91While studied in the context of XML parsing, the Parabix framework
92can be widely applied to many problems in text processing and
952) We compare our Parabix XML parsers against conventional parsers
96and assess the improvement in overall performance and energy efficiency
97on each platform.   We are the first to compare and contrast SSE/AVX extensions across
98multiple generation of Intel processors and show that there are
99performance challenges when using newer generation SIMD extensions,
100possibly due to their memory interface. We compare the ARM Neon
101extensions against the x86 SIMD extensions and comment on the latency of
102SIMD operations across these architectures.
1043) Finally, building on the SIMD parallelism of Parabix technology,
105we multithread the Parabix XML parser to to enable the different
106stages in the parser to exploit SIMD units across all the cores.
107This further improves performance while maintaining the energy consumption
108constant with the sequential version.
112Figure~\ref{perf-energy} is an energy-performance scatter plot showing
113the results obtained.
116With all this XML processing, a substantial literature has arisen
117addressing XML processing performance in general and the performance
118of XML parsers in particular.  Nicola and John specifically identified
119XML parsing as a threat to database performance and outlined a number
120of potential directions for potential performance improvements
121\cite{NicolaJohn03}.  The nature of XML APIs was found to have a
122significant affect on performance with event-based SAX (Simple API for
123XML) parsers avoiding the tree construction costs of the more flexible
124DOM (Document Object Model) parsers \cite{Perkins05}.  The commercial
125importance of XML parsing spurred developments of hardware-based
126approaches including the development of a custom XML chip
127\cite{Leventhal2009} as well as FPGA-based implementations
128\cite{DaiNiZhu2010}.  However promising these approaches may be for
129particular niche applications, it is likely that the bulk of the
130world's XML processing workload will be carried out on commodity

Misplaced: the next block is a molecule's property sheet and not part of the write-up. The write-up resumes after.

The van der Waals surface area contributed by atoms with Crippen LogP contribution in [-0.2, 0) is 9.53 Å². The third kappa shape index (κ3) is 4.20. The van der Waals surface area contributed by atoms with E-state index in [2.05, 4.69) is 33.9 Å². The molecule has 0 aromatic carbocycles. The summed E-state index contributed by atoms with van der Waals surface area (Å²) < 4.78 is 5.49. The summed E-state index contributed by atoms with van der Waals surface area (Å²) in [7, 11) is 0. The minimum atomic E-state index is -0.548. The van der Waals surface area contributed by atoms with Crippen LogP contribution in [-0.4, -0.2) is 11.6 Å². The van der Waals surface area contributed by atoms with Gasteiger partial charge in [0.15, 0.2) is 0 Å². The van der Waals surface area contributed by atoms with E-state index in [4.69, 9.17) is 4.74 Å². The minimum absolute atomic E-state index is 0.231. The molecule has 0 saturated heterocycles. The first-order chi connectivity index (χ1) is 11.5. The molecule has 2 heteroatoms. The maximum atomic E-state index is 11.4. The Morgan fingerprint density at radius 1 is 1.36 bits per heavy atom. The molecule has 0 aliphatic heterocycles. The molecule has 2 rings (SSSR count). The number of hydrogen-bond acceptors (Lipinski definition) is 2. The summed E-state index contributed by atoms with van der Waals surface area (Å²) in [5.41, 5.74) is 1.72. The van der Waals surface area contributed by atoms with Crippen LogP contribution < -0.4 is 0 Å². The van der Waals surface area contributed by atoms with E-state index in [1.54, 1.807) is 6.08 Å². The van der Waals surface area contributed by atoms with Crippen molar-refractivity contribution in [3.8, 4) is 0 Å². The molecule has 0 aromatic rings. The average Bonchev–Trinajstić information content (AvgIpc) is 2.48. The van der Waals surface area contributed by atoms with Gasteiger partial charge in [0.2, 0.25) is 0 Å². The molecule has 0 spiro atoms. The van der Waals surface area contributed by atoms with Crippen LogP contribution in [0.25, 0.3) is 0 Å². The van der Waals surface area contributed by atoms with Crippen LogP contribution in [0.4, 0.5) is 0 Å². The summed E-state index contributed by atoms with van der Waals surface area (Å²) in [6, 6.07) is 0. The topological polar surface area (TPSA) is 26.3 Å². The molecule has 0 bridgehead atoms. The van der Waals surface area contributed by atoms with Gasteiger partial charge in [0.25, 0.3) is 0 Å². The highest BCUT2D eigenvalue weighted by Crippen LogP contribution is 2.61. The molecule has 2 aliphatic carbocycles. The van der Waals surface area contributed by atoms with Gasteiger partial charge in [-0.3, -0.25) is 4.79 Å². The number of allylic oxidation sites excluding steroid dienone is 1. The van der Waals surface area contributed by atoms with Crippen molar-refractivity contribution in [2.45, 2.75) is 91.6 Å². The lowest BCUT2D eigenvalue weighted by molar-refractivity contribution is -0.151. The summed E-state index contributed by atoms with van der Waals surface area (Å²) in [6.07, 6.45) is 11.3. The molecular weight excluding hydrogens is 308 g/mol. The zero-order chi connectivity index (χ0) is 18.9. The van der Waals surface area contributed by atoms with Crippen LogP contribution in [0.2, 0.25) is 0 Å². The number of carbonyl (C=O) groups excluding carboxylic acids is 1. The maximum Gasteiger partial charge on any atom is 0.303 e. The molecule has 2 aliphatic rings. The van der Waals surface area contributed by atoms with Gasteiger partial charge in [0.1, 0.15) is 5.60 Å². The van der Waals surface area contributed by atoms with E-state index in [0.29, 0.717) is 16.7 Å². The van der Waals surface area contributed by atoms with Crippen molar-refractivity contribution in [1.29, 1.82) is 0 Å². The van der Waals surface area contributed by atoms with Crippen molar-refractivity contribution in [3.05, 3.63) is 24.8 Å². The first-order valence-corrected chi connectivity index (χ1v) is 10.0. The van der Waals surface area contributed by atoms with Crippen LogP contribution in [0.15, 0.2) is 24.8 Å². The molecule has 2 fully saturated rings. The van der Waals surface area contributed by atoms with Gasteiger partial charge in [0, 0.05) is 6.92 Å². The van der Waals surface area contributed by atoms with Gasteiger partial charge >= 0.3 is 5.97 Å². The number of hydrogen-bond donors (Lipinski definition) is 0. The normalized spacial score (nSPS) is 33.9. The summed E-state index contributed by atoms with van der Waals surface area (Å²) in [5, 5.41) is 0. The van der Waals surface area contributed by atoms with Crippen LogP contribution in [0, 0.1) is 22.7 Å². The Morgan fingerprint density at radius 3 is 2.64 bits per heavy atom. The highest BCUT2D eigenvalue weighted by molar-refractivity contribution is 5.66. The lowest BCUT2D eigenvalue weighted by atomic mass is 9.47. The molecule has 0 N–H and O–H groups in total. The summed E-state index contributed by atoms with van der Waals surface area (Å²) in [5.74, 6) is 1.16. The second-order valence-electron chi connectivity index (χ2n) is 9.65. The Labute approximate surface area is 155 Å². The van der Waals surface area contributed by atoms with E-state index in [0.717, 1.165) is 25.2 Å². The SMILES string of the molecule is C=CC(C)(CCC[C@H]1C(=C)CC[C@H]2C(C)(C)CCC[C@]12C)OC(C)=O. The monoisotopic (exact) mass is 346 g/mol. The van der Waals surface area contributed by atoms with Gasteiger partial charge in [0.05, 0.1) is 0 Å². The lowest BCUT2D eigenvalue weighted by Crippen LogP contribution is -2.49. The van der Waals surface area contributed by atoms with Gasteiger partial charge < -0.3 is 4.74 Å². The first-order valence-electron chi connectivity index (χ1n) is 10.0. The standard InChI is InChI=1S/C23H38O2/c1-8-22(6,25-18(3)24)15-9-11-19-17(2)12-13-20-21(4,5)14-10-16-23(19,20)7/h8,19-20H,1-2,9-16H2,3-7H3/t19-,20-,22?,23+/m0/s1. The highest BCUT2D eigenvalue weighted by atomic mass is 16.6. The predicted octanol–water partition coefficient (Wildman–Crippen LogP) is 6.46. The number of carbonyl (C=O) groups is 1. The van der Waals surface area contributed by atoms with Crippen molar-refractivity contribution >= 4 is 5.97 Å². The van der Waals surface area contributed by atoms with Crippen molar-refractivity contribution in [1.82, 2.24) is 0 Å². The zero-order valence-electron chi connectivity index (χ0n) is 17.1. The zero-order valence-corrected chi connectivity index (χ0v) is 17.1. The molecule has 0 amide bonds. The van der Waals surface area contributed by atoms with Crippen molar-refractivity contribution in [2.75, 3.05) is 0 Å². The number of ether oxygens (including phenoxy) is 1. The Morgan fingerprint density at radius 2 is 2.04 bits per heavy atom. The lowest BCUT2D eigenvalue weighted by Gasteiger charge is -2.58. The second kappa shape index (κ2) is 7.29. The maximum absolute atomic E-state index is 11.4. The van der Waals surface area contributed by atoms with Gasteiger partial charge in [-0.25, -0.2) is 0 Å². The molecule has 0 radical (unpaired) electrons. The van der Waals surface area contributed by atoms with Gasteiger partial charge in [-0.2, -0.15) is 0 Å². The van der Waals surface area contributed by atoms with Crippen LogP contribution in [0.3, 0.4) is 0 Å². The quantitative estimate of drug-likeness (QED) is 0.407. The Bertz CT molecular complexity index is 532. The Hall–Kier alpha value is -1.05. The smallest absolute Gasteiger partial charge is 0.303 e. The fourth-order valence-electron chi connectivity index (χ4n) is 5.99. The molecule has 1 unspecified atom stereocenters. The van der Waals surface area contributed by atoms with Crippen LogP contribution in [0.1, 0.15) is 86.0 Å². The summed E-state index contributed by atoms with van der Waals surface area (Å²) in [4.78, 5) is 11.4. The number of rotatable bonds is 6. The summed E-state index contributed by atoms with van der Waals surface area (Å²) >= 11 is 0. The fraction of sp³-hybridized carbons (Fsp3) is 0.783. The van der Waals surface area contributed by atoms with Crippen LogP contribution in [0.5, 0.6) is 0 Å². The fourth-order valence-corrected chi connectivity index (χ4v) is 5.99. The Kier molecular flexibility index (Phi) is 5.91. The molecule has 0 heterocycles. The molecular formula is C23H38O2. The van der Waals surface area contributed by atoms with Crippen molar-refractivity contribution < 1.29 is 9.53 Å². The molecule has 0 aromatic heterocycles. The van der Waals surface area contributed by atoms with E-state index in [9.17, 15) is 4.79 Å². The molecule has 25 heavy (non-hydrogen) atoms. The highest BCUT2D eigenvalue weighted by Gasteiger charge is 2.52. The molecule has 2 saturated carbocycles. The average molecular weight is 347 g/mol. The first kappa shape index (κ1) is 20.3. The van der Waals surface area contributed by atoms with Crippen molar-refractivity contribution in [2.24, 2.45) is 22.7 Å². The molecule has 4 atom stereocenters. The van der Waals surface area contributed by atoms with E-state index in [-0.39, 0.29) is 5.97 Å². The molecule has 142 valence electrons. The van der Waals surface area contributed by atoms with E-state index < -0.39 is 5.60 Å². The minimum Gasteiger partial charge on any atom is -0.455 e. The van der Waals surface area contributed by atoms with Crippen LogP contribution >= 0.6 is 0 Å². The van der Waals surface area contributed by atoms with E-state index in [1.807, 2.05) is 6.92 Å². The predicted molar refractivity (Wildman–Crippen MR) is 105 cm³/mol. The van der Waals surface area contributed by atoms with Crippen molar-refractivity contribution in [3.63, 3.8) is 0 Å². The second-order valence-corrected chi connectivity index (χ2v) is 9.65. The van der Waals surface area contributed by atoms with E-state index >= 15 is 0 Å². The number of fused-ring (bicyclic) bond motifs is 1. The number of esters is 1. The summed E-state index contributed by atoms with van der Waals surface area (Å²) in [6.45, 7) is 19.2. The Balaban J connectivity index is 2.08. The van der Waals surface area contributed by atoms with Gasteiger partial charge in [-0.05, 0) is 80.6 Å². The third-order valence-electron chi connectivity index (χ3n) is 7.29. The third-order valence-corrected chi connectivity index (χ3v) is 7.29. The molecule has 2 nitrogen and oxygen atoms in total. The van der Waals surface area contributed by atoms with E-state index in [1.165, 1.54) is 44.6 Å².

131processors using software-based solutions.
133To accelerate XML parsing performance in software, most recent
134work has focused on parallelization.  The use of multicore
135parallelism for chip multiprocessors has attracted
136the attention of several groups \cite{ZhangPanChiu09, ParaDOM2009, LiWangLiuLi2009},
137while SIMD (Single Instruction Multiple Data) parallelism
138has been of interest to Intel in designing new SIMD instructions\cite{XMLSSE42}
139, as well as to the developers of parallel bit stream technology
141Each of these approaches has shown considerable performance
142benefits over traditional sequential parsing techniques that follow the
143byte-at-a-time model.
152\caption{XML Parser Technology Energy vs. Performance}
156The remainder of this paper is organized as follows.
157Section~\ref{background} presents background material on XML parsing
158and provides insight into the inefficiency of traditional parsers on
159mainstream processors.  Section~\ref{parallel-bitstream} reviews
160parallel bit stream technology a framework to exploit sophisticated
161data parallel SIMD extensions on modern processors.  Section 5
162presents a detailed performance evaluation on a \CITHREE\ processor as
163our primary evaluation platform, addressing a number of
164microarchitectural issues including cache misses, branch
165mispredictions, and SIMD instruction counts.  Section 6 examines
166scalability and performance gains through three generations of Intel
167architecture culminating with a performance assessment on our two
168week-old \SB\ test machine. We looks specifically at issues in
169applying the new 256-bit AVX technology to parallel bit stream
170technology and notes that the major performance benefit seen so far
171results from the change to the non-destructive three-operand
172instruction format.
177%One area in which both servers and mobile devices devote considerable
178%computational effort into is in the processing of Extensible Markup
179%Language (XML) documents.  It was predicted that corporate servers
180%would see a ``growth in XML traffic\ldots from 15\% [of overall
181%network traffic] in 2004 to just under 48\% by 2008''
182%\cite{coyle2005}.  Further, ``from the point of view of server
183%efficiency[,] XML\ldots is the closest thing there is to a ubiquitous
184%computing workload'' \cite{leventhal2009}.  In other words, XML is the
185%quickly becoming the backbone of most server/server and client/server
186%%information exchanges.  Similarly, there is growing interest in the
187%use of mobile web services for personalization, context-awareness, and
188%content-adaptation of mobile web sites---most of which rely on XML
189%\cite{canali2009}.  Whether the end user realizes it or not, XML is
190%part of their daily life.
192%Why are XML parsers important ?
193%Talk about XML parsers and what they do in general.
194%Brief few lines about byte-at-time ?
195%What's new with Parabix style approach ?
196%Introduce Parabix1 and Parabix2 ?
197%Present overall quantiative improvements compared to other parsers.